Those who savor every detail of their pictures will be pleased to know there's no time penalty with this camera for saving uncompressed photos. Shot-to-shot time is the same (2.0 seconds) whether you're saving uncompressed TIFF files or lowest-compression JPG files. When your subject goes into overdrive, you can use the camera's 1-second burst mode to capture 4 photos in rapid succession. In our tests, it did a little better than that, snapping up four pictures in 3.0 seconds. The proprietary 1,230mAh lithium-ion rechargeable battery lasted for only 275 photos. That's more than you're likely to shoot during a single outing but fewer than we've seen with other recent snapshot cameras.
We also found the autofocus to be a bit uneven, with a tendency to wander in low light (probably attributable to the lack of an AF-assist lamp). The zoom lever proved responsive without being overly sensitive. By tapping it slightly, we could quickly fine-tune its position.
The C-60 Zoom's LCD screen held up reasonably well in direct sunlight. It's made from a semitransmissive (low-reflective) material designed to cut down on glare and maintain better visibility in bright light. The optical viewfinder has only about 85 to 90 percent coverage, so we favored the LCD screen for critical compositions.
Picture quality was generally good. Most shots exhibited accurate colors, though we saw a tendency toward a slight red or yellow color cast. The best photos were exterior shots with plenty of light; however, when we lowered the light, the visual noise increased dramatically, with a corresponding degradation in sharpness and detail. Some of our ISO 400 photos were so riddled with noise they resembled frames from a video shot.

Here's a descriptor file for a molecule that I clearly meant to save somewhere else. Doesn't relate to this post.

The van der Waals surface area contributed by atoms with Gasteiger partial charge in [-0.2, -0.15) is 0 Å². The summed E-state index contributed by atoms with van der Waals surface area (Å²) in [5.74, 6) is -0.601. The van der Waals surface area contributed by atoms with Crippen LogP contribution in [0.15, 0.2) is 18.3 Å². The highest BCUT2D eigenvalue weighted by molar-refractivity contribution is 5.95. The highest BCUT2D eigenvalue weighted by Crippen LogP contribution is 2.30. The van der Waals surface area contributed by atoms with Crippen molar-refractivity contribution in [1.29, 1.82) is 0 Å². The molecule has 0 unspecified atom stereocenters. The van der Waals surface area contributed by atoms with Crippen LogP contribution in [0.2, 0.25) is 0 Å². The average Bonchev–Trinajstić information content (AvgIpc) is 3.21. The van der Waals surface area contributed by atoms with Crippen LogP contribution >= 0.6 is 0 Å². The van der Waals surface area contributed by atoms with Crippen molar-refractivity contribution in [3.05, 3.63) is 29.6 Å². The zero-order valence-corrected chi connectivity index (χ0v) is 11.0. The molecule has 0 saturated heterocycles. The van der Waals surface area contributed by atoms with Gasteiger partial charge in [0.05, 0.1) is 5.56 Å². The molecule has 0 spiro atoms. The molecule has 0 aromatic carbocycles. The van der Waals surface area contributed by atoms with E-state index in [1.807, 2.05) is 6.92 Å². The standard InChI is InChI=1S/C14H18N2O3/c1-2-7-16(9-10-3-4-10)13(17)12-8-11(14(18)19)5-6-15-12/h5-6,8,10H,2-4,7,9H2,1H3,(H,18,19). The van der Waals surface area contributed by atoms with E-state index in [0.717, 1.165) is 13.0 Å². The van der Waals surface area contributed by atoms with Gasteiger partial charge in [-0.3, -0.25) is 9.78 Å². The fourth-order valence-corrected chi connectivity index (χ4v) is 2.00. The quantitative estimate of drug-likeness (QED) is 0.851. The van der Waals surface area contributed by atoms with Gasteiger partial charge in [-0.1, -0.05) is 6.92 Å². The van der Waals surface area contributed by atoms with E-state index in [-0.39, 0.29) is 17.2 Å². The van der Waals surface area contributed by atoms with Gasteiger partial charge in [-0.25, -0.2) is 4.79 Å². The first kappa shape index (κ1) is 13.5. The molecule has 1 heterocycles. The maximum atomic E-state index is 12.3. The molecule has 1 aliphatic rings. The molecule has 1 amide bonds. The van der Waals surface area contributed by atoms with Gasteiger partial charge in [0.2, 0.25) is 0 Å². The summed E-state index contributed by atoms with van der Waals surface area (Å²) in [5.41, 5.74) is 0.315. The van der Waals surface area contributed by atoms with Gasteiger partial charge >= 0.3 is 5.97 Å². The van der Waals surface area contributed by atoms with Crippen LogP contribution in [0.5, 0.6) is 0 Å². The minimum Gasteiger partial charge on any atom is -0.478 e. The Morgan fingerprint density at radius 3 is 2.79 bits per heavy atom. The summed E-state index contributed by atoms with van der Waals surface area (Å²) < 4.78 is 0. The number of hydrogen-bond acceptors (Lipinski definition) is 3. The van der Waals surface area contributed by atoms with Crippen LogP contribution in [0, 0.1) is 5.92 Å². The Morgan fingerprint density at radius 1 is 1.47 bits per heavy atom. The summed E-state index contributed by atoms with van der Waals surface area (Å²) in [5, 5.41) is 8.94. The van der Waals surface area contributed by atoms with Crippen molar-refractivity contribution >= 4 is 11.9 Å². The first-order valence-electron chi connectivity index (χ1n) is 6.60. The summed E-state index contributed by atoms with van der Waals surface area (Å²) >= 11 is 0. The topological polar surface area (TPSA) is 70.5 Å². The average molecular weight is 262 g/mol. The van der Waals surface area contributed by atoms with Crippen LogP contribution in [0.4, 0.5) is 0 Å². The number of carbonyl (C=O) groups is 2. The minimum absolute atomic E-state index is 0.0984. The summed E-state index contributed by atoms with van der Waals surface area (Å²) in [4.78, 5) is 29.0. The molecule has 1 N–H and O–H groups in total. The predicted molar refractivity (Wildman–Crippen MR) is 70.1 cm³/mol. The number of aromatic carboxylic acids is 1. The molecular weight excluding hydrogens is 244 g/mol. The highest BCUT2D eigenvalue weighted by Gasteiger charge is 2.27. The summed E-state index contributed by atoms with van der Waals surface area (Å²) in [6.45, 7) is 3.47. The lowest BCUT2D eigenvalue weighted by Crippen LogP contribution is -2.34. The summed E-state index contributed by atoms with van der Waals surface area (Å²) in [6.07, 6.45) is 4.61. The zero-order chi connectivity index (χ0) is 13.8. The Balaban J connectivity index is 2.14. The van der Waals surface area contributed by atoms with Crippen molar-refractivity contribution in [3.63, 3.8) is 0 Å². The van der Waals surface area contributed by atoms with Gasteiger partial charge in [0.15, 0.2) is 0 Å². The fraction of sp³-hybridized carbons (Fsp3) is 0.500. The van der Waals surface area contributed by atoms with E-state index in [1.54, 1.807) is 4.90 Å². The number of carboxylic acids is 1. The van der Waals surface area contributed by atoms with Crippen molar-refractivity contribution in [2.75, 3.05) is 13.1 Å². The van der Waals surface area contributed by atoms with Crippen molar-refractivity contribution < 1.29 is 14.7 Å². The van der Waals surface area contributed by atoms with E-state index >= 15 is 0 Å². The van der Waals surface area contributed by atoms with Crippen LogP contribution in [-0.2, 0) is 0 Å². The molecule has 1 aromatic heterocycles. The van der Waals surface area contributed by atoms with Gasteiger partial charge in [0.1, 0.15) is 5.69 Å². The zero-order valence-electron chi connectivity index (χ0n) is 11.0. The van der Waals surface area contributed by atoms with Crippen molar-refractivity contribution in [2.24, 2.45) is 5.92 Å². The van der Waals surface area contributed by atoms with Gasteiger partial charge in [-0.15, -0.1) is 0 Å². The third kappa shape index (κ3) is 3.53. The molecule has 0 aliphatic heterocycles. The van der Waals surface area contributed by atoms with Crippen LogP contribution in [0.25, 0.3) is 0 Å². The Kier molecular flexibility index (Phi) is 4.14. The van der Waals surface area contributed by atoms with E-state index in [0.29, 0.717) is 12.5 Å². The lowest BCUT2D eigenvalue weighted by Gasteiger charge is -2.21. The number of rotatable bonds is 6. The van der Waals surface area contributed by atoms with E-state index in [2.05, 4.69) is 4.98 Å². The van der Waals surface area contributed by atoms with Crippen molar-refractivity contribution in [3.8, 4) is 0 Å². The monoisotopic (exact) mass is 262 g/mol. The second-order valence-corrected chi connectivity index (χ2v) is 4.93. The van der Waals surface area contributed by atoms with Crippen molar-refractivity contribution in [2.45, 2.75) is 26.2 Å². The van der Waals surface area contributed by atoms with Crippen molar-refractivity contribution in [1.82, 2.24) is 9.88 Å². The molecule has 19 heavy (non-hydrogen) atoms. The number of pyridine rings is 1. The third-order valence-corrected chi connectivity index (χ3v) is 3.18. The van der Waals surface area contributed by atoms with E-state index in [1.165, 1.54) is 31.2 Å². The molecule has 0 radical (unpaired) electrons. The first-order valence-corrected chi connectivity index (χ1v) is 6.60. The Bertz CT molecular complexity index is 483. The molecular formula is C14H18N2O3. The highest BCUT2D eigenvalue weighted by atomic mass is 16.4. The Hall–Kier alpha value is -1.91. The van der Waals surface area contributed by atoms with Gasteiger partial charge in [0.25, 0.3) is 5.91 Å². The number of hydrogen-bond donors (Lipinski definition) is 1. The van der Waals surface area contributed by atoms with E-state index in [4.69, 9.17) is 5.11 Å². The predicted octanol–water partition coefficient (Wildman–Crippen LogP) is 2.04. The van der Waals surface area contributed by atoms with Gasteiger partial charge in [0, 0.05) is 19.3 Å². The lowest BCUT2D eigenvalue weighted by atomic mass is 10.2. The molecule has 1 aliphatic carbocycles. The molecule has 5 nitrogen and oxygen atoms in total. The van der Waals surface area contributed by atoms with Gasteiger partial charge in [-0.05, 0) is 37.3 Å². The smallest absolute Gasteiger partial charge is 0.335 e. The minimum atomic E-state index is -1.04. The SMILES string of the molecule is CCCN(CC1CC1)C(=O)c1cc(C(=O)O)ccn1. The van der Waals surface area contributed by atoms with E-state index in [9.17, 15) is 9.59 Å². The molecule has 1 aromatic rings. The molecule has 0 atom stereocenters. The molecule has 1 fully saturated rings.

If you always select the automatic mode, you may be disappointed with the C-60 Zoom's low-light photos. However, if you're willing to experiment with the modes and the settings, you'll find that the noise filter can greatly improve ISO 200 and ISO 400 photos. The night mode (easily accessible from the mode dial) automatically engages the noise filter, and it helped us capture low-light photos with excellent color saturation and manageable levels of visual noise. Super Macro mode was fun and effective, though we were unable to use it with the built-in flash.
We encountered a significant amount of barrel distortion with our wide-angle shots. That's not unusual for a pocket-size high-megapixel camera whose manufacturer is pushing the small sensor to its limits. While most shots displayed a broad contrast range with subtle shades of color, some of our exterior photos showed a definite loss of detail in the brighter portions of the image. On bright sunlit days, you may find high-contrast areas of sand or grass washed out in your photos.
If you like some tweakability thrown in with your all-automatic digital photography, and you want to shoot in an uncompressed format without the hassle of raw files, the C-60 Zoom is one of your dwindling options. Though there are better choices for picture quality and pocketability, this model still stands out from the crowd with some distinctive features.
|Shutter lag (typical)||Time to first shot||Typical shot-to-shot time|